Hiroshima remembered: 2,054 reasons why nuclear weapons still threaten us

6 Aug 20158 Shares

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The Flame of Peace at Hiroshima Peace Memorial Park

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On the 70th anniversary of the dropping of the first atomic bomb on Hiroshima, have we really learned anything from the carnage that ensued and where do we stand with nuclear weapons today?

The searing blast that killed 80,000 people in the city of Hiroshima at 8.15am 70 years ago, and thousands more subsequently, is still seared in the memories of the Japanese people all these years later.

To mark the anniversary, almost 40,000 Japanese citizens attended an event at Peace Memorial Park where they heard echoes of the calls that have been made for decades for the disarmament of nuclear weapons in the 10 countries that possess them.

Following the dropping of the 15kt Little Man bomb on Hiroshima and the subsequent 20kt Fat Man bomb on Nagasaki, the Earth has somehow managed to avoid seeing the dropping of an atomic bomb in anger since.

However, since 1945, the planet has still been subjected to thousands of test detonations by the countries that have created their own weapons, 2,054 to be exact, at least until 1998.

Led largely by the Cold War between the US and the Soviet Union, the largest test came in 1961 with the now-infamous Tsar Bomba, or king of bombs, which had a yield of 50mt.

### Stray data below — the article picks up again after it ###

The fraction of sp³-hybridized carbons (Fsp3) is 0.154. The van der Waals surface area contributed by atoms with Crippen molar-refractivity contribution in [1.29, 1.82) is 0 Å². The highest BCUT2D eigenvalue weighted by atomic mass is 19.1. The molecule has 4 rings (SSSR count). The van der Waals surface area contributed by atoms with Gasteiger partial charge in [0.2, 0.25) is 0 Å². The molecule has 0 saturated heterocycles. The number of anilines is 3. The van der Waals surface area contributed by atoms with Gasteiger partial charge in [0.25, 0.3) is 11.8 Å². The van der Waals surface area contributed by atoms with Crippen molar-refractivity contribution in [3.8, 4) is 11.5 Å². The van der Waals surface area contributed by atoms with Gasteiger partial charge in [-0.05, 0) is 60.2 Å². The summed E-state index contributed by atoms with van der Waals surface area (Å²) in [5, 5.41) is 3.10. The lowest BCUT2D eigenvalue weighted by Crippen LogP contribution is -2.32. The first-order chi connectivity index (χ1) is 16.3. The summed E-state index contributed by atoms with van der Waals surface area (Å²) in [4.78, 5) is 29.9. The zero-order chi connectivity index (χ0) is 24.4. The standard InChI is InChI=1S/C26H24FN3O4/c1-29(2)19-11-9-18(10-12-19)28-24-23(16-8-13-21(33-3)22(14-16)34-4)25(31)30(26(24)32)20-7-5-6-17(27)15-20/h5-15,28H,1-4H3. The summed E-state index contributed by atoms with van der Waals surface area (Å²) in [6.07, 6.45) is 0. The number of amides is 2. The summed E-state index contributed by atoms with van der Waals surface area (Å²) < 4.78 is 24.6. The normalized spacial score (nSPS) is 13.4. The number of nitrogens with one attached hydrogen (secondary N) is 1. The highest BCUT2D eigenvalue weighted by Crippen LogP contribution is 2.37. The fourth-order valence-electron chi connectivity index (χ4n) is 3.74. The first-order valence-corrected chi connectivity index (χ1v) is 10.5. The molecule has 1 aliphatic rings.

Hiroshima Tsar Bomba Dublin

The estimated blast radius of the Tsar Bomba over Dublin city centre. Screenshot via nuclearsecrecy.com

The blast, detonated in Arctic Russia, was so powerful that the mushroom cloud reached an equivalent height of seven times that of Mount Everest.

Despite threats from the Soviet premier Nikita Khrushchev at that time of a 100mt bomb, plans for such a horrifying weapon were dismissed after it was determined that it would not only kill the pilots and crew, but create the equivalent of 25pc of the fallout of all nuclear weapons ever detonated.

To mark the 70th anniversary of one of the single greatest losses of life in human history, here is a fantastic video showing (nearly) all of the atomic weapons detonated on Earth over a 53 year period.

And yet, despite the Cold War officially ending, atomic weapon testing is still being done in secret by some of the smaller nations, most notably North Korea, but with a special mention for Israel, which still continues to deny that it possesses such weapons of mass destruction, contrary to expert opinion.

If there are positives to take from today’s nations’ stance on nuclear weapons it is that the world’s nuclear arsenal has dropped from its peak of 60,000-plus weapons in 1986 to just more than 15,000 today.

Speaking at today’s memorial in Hiroshima’s Peace Memorial Park, the city’s mayor, Kazumi Matsui, called on US President Barack Obama, in particular, to make a real call for total disarmament.

“President Obama and other policymakers, please come to the A-bombed cities, hear the survivors with your own ears, and encounter the reality of the atomic bombings. You will be impelled to start discussing a legal framework, including a nuclear weapons convention,” Matsui said.

The Flame of Peace at Hiroshima Peace Memorial Park image via inefekt69/Flickr

Colm Gorey is a journalist with Siliconrepublic.com

editorial@siliconrepublic.com